IBM researchers at the Almaden and École Polytechnique Fédérale de Lausanne (EPFL) in Switzerland created the world’s smallest magnet and data storage medium. It consists of a single iron atom attached to the tip of a scanning tunneling microscope. This design creates an electron-spin resonance sensor that can detect the magnetic field of an atom.
The scientists tested the new magnet on holmium atoms. With the new sensor, the magnetic poles of the holmium atoms are detectable and they can be manipulated. The significance is that data can be stored on the atom similarly to how data is stored on a hard disk (1 and 0).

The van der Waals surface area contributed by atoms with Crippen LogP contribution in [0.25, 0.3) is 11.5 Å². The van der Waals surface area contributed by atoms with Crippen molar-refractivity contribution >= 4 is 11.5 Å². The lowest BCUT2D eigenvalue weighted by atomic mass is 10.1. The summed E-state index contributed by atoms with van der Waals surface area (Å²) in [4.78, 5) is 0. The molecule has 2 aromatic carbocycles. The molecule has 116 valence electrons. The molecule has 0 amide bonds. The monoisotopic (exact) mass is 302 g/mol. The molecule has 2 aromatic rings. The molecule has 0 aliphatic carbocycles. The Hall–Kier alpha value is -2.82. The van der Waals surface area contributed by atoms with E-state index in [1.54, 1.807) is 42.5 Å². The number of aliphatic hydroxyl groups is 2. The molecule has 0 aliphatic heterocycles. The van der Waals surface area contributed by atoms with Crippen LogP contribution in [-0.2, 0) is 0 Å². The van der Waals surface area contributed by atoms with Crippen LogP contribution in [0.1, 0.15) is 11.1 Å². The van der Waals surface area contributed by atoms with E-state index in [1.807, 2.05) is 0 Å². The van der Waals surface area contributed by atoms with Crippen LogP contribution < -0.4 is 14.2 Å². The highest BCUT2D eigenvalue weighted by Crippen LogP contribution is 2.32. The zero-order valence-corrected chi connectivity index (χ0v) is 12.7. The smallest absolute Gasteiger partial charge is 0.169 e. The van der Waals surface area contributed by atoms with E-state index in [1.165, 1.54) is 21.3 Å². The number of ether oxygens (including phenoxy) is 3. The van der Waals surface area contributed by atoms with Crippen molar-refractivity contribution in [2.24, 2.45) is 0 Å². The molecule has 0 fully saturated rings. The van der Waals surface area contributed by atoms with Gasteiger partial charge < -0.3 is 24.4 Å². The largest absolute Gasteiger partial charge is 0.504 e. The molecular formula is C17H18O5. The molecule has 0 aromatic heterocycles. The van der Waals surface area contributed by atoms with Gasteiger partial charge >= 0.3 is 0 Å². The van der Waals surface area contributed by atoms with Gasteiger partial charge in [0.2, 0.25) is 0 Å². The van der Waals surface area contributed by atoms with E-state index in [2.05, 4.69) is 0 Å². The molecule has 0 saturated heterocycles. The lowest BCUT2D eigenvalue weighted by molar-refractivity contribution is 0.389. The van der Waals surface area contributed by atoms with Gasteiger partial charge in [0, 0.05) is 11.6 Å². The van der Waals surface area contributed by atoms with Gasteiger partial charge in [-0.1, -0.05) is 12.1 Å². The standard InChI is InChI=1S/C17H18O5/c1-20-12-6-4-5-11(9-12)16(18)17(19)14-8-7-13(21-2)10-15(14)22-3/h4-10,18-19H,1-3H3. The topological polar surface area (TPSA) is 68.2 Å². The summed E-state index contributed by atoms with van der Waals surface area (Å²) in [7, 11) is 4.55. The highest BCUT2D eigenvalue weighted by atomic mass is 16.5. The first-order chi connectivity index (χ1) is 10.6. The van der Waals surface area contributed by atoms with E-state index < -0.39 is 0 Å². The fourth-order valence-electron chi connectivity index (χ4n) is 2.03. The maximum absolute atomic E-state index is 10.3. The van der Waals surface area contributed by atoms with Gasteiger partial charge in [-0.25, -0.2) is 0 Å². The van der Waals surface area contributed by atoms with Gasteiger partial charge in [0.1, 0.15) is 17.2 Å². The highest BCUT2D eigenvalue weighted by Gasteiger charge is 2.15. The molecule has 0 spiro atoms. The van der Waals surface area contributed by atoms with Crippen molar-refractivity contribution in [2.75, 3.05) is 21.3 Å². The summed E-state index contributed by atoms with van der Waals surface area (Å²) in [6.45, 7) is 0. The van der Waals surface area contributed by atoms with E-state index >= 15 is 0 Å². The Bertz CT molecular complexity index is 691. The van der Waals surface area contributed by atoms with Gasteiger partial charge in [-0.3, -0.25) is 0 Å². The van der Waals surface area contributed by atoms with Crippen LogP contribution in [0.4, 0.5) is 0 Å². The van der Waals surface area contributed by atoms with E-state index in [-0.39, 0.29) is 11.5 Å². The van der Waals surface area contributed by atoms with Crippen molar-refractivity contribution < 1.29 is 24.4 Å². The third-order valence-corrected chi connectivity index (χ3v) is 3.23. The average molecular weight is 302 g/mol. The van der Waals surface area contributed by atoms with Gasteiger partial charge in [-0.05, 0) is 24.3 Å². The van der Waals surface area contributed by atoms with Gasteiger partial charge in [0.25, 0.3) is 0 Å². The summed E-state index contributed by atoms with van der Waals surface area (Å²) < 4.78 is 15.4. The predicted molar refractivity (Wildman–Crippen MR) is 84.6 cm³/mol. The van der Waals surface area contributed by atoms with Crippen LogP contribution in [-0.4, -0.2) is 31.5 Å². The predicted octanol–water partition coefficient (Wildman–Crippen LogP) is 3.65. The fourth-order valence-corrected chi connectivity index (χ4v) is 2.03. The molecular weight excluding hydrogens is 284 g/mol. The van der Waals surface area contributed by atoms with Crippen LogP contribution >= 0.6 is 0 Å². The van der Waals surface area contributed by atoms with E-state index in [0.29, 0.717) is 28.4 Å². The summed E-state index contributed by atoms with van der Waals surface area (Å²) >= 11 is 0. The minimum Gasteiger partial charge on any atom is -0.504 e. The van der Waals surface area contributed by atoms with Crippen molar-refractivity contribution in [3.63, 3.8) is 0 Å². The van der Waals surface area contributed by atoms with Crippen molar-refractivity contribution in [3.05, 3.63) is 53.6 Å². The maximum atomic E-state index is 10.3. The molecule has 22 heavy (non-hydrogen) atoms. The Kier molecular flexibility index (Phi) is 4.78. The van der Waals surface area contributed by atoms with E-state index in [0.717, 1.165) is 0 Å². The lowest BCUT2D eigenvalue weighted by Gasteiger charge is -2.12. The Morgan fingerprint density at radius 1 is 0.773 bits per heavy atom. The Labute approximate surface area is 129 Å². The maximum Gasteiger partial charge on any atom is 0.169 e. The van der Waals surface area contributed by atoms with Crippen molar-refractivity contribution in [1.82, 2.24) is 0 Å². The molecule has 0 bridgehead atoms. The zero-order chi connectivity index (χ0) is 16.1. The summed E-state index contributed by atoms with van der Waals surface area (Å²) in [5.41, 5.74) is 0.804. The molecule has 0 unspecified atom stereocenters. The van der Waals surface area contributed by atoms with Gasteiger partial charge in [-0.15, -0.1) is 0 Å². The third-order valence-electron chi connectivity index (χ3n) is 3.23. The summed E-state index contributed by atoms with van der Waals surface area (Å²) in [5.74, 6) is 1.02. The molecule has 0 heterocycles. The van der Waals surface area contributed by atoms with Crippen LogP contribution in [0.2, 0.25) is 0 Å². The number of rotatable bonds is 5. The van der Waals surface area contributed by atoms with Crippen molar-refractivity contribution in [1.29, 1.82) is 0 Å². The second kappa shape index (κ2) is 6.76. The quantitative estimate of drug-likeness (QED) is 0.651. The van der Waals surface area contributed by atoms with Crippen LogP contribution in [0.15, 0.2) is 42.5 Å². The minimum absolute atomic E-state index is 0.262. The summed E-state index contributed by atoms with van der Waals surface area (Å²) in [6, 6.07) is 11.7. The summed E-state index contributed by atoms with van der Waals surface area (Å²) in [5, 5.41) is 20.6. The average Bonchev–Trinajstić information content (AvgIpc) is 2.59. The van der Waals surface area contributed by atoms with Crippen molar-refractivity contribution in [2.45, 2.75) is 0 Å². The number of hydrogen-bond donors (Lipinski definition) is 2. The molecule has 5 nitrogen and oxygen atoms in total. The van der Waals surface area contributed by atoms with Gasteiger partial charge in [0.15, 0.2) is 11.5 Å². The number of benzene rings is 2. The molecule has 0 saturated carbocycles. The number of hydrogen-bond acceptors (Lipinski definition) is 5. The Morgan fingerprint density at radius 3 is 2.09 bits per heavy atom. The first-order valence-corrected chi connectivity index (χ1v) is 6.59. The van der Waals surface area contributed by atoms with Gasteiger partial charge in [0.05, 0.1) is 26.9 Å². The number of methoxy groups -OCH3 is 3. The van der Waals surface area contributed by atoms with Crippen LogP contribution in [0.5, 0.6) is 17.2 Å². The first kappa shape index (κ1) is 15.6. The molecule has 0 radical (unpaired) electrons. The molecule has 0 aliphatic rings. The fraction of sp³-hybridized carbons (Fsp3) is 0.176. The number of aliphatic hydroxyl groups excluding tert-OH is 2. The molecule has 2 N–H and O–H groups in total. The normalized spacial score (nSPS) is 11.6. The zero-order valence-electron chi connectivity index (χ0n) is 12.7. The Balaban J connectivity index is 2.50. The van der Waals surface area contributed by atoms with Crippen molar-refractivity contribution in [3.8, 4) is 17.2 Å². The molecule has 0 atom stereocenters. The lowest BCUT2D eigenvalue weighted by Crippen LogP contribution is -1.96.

Researchers were able to place the iron atom within a nanometer of the holmium atom and read the north and south pole.
The scanning tunneling microscope introduces a current to the holmium atom and flips the north/south pole. This changes it from 1 to 0 or 0 to 1. This resembles the ‘write’ process in hard drives. The ‘read’ process involves the iron atom detecting the magnetic state of the holmium atom.
According to IEEE, a credit card sized device with this storage medium would be able to store the entire iTunes library, which consists of 35 million songs.